Polyethylene composites based on metal oxide nanoparticles are emerging materials for use in the insulation of extruded HVDC cables. The short-term electrical performance of these materials is adequate, but their stability for extended service needs to be assessed. This study is focussed on the capacity of the nanoparticles to adsorb polar species (water, dicumyl peroxide and byproducts from peroxide-vulcanisation, acetophenone and cumyl alcohol) that have an impact on the electrical conductivity of nanocomposites, the oxidative stability by adsorption of phenolic antioxidants on the nanoparticles and the potential transfer of catalytic impurities from the nanoparticles to the polymer. The adsorption of water, dicumyl peroxide, acetophenone, cumyl alcohol and Irganox 1076 (phenolic antioxidant) on pristine and coated (hydrophobic silanes and poly(lauryl methacrylate)) Al2O3, MgO and ZnO particles ranging from 25 nm to 2 gm was assessed. Composites based on low-density polyethylene and the particles mentioned (<= 12 wt.%) were prepared, the degree of adsorption of Irganox 1076 onto the particles was assessed by OIT measurements, and the release of volatile species at elevated temperature was assessed by TG. The concentration of moisture adsorbed on the particles at 25 degrees C increased linearly with both increasing hydroxyl group concentration on the particle surfaces and increasing relative humidity. Dicumyl peroxide showed no adsorption on any of the nanoparticles. Acetophenone and cumyl alcohol showed a linear increase in adsorption with increasing concentration of hydroxyl groups, but the quantities were much smaller than those of water. Irganox 1076 adsorbed only onto the uncoated nanoparticles. Uncoated ZnO nanoparticles that contained ionic species promoted radical formation and a lowering of the OIT. This study showed that carefully coated pure metal oxide nano particles are not likely to adsorb phenolic antioxidants or dicumyl peroxide, but that they have the capacity to adsorb moisture and polar byproducts from peroxide vulcanisation, and that they will not introduce destabilizing ionic species into the polymer matrix. Low contents of dry, equiaxed ZnO and MgO particles strongly retarded the release of volatile species at temperatures above 300 degrees C.

Place, publisher, year, edition, pages
Elsevier, 2016
Keywords
Polyethylene, Metal oxide nanoparticles, Water, Acetophenone, Cumyl alcohol, Phenolic antioxidant, Adsorption
National Category
Polymer Technologies
Identifiers
urn:nbn:se:kth:diva-184031 (URN)10.1016/j.polymdegradstab.2015.12.014 (DOI)000370894900003 ()2-s2.0-84954186925 (Scopus ID)
Note

QC 20160324

Available from: 2016-03-24 Created: 2016-03-22 Last updated: 2017-11-30Bibliographically approved
Pallon, L. K. H., Olsson, R. T., Liu, D., Pourrahimi, A. M., Hedenqvist, M. S., Hoang, A. T., . . . Gedde, U. W. (2015). Formation and the structure of freeze-dried MgO nanoparticle foams and their electrical behaviour in polyethylene. Journal of Materials Chemistry A, 3(14), 7523-7534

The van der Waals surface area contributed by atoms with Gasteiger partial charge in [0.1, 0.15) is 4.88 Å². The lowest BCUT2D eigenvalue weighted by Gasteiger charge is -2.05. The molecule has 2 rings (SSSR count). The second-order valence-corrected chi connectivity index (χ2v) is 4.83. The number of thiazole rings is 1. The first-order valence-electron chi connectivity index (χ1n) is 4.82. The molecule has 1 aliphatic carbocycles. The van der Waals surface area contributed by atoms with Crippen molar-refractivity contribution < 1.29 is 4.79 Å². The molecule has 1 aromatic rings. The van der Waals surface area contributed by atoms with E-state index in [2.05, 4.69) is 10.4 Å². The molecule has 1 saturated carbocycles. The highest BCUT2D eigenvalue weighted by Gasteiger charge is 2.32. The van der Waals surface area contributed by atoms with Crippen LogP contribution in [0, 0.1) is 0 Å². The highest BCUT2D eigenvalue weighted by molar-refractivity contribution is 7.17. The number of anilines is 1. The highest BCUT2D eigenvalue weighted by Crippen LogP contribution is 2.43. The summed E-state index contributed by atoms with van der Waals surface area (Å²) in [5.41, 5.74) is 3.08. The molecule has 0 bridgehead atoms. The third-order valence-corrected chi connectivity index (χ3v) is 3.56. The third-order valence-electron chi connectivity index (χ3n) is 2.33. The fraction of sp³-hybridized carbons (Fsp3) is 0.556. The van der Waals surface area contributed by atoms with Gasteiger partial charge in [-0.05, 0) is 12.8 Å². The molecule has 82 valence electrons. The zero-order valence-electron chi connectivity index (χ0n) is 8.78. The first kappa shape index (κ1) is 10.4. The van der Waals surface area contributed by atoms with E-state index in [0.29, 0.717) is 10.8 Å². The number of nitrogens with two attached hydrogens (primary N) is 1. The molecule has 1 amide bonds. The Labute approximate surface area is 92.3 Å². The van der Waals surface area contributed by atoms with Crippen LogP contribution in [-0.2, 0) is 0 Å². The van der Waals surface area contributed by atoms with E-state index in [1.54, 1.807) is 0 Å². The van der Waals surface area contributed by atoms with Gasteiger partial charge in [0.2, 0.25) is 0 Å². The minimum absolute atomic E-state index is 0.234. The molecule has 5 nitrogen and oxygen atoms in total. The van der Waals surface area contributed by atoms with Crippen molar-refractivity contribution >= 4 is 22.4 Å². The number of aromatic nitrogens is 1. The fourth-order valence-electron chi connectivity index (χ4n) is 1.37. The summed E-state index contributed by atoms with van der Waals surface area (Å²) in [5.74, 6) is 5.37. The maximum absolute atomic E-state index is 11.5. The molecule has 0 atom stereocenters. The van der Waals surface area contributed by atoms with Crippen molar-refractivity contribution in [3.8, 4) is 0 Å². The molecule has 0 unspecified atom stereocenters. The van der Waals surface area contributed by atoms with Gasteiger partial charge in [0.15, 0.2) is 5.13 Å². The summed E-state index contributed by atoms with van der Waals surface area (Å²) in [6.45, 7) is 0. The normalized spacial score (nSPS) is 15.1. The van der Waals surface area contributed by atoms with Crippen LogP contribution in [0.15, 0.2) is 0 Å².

Open this publication in new window or tab >>Formation and the structure of freeze-dried MgO nanoparticle foams and their electrical behaviour in polyethylene
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2015 (English)In: Journal of Materials Chemistry A, ISSN 2050-7488, Vol. 3, no 14, p. 7523-7534Article in journal (Refereed) Published
Abstract [en]

Electrically insulating low-density polyethylene (LDPE) nanocomposites based on dispersed MgO nanoparticle foams are reported. The foams were obtained via freeze-drying aqueous suspensions of precipitated ca. 40 nm wide and 10 nm thick Mg(OH)(2) nanoparticles and dewatering (calcining) at 400 degrees C, resulting in a 25 times more voluminous powder compared to conventionally dried nanoparticles. This powder handling prior to extrusion melt-processing greatly facilitated the nanocomposite preparation since no particle grinding was necessary. Large quantities of particles were prepared (>5 g), and the nanoparticle foams showed improved dispersion in the LDPE matrix with 70% smaller aggregate sizes compared to the conventionally dried and ground nanopowders. The nature of the nanoparticle foams was evaluated in terms of their dispersion on Si-wafers using ultrasonication as a dispersing aid, which showed to be detrimental for the nanoparticle separation into solitary particles and induced severe aggregation of the calcined nanoparticles. The grind-free MgO nanoparticles/LDPE-composite was evaluated by electrical measurement. The prepared composite showed an initial ca. 1.5 orders of magnitude lower charging current at 10(2) s, and a 4.2 times lower charging current after 16 hours compared to unfilled LDPE. The results open a way for improved insulation to be implemented in the future high-voltage cable system and present a new promising nanoparticle powder handling technique that can be used on a large scale.

National Category
Chemical Engineering Physical Sciences
Identifiers
urn:nbn:se:kth:diva-165239 (URN)10.1039/c4ta06362g (DOI)000351845400042 ()2-s2.0-84925651646 (Scopus ID)
Note

QC 20150505

Available from: 2015-05-05 Created: 2015-04-24 Last updated: 2017-12-04Bibliographically approved
Liu, D., Pourrahimi, A. M., Pallon, L. K. H., Andersson, R. L., Hedenqvist, M. S., Gedde, U. & Olsson, R. T. (2015). Morphology and properties of silica-based coatings with different functionalities for Fe3O4, ZnO and Al2O3 nanoparticles. RSC Advances, 5(59), 48094-48103